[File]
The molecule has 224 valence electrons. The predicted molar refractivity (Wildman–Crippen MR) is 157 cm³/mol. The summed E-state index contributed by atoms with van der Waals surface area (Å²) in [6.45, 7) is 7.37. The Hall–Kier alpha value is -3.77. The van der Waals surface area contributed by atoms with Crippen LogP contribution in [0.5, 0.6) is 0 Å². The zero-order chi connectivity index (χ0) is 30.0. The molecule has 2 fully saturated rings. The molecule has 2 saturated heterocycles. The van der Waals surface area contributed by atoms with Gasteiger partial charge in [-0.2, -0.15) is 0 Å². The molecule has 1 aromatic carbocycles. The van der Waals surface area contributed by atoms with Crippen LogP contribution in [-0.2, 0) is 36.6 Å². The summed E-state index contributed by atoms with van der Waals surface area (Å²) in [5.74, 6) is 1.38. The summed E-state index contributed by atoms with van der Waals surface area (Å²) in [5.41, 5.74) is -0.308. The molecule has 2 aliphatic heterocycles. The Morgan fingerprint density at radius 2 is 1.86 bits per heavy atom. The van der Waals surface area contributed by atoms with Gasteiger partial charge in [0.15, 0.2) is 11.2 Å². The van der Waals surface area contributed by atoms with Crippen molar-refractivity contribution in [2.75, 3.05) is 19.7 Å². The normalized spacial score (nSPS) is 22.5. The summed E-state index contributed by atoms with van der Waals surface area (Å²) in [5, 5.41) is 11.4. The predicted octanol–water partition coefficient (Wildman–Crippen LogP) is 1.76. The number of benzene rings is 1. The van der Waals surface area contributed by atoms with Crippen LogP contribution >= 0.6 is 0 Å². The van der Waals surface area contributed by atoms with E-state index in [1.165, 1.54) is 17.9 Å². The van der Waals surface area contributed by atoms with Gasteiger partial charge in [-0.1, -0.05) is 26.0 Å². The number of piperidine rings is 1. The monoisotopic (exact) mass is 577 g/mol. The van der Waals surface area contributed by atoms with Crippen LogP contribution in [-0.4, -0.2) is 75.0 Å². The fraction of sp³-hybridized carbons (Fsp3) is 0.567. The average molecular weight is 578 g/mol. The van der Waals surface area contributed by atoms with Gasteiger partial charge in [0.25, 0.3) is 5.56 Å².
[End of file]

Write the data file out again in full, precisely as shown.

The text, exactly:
The molecule has 224 valence electrons. The predicted molar refractivity (Wildman–Crippen MR) is 157 cm³/mol. The summed E-state index contributed by atoms with van der Waals surface area (Å²) in [6.45, 7) is 7.37. The Hall–Kier alpha value is -3.77. The van der Waals surface area contributed by atoms with Crippen LogP contribution in [0.5, 0.6) is 0 Å². The zero-order chi connectivity index (χ0) is 30.0. The molecule has 2 fully saturated rings. The molecule has 2 saturated heterocycles. The van der Waals surface area contributed by atoms with Gasteiger partial charge in [-0.2, -0.15) is 0 Å². The molecule has 1 aromatic carbocycles. The van der Waals surface area contributed by atoms with Crippen LogP contribution in [-0.2, 0) is 36.6 Å². The summed E-state index contributed by atoms with van der Waals surface area (Å²) in [5.74, 6) is 1.38. The summed E-state index contributed by atoms with van der Waals surface area (Å²) in [5.41, 5.74) is -0.308. The molecule has 2 aliphatic heterocycles. The Morgan fingerprint density at radius 2 is 1.86 bits per heavy atom. The van der Waals surface area contributed by atoms with Gasteiger partial charge in [0.15, 0.2) is 11.2 Å². The van der Waals surface area contributed by atoms with Crippen molar-refractivity contribution in [2.75, 3.05) is 19.7 Å². The normalized spacial score (nSPS) is 22.5. The summed E-state index contributed by atoms with van der Waals surface area (Å²) in [5, 5.41) is 11.4. The predicted octanol–water partition coefficient (Wildman–Crippen LogP) is 1.76. The number of benzene rings is 1. The van der Waals surface area contributed by atoms with Crippen LogP contribution >= 0.6 is 0 Å². The van der Waals surface area contributed by atoms with E-state index in [1.165, 1.54) is 17.9 Å². The van der Waals surface area contributed by atoms with Gasteiger partial charge in [-0.1, -0.05) is 26.0 Å². The number of piperidine rings is 1. The monoisotopic (exact) mass is 577 g/mol. The van der Waals surface area contributed by atoms with Crippen LogP contribution in [-0.4, -0.2) is 75.0 Å². The fraction of sp³-hybridized carbons (Fsp3) is 0.567. The average molecular weight is 578 g/mol. The van der Waals surface area contributed by atoms with Gasteiger partial charge in [0.25, 0.3) is 5.56 Å².